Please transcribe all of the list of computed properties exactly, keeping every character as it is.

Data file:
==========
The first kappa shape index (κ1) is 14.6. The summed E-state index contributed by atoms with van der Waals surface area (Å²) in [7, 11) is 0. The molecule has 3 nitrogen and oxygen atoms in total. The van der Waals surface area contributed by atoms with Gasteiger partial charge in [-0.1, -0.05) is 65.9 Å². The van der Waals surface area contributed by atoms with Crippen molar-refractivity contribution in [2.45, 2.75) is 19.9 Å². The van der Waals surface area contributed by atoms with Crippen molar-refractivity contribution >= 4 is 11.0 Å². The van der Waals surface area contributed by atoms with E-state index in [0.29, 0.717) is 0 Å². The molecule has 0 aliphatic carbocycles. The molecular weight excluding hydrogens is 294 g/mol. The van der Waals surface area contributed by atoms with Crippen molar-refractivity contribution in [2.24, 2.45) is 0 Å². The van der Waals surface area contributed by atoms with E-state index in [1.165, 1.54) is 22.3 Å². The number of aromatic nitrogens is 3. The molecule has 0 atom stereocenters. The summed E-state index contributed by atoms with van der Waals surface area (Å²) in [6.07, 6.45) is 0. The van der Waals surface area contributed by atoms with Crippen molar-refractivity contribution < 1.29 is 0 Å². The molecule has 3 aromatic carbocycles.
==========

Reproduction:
The first kappa shape index (κ1) is 14.6. The summed E-state index contributed by atoms with van der Waals surface area (Å²) in [7, 11) is 0. The molecule has 3 nitrogen and oxygen atoms in total. The van der Waals surface area contributed by atoms with Gasteiger partial charge in [-0.1, -0.05) is 65.9 Å². The van der Waals surface area contributed by atoms with Crippen molar-refractivity contribution in [2.45, 2.75) is 19.9 Å². The van der Waals surface area contributed by atoms with Crippen molar-refractivity contribution >= 4 is 11.0 Å². The van der Waals surface area contributed by atoms with E-state index in [0.29, 0.717) is 0 Å². The molecule has 0 aliphatic carbocycles. The molecular weight excluding hydrogens is 294 g/mol. The van der Waals surface area contributed by atoms with Crippen molar-refractivity contribution in [2.24, 2.45) is 0 Å². The van der Waals surface area contributed by atoms with E-state index in [1.165, 1.54) is 22.3 Å². The number of aromatic nitrogens is 3. The molecule has 0 atom stereocenters. The summed E-state index contributed by atoms with van der Waals surface area (Å²) in [6.07, 6.45) is 0. The van der Waals surface area contributed by atoms with Crippen molar-refractivity contribution < 1.29 is 0 Å². The molecule has 3 aromatic carbocycles.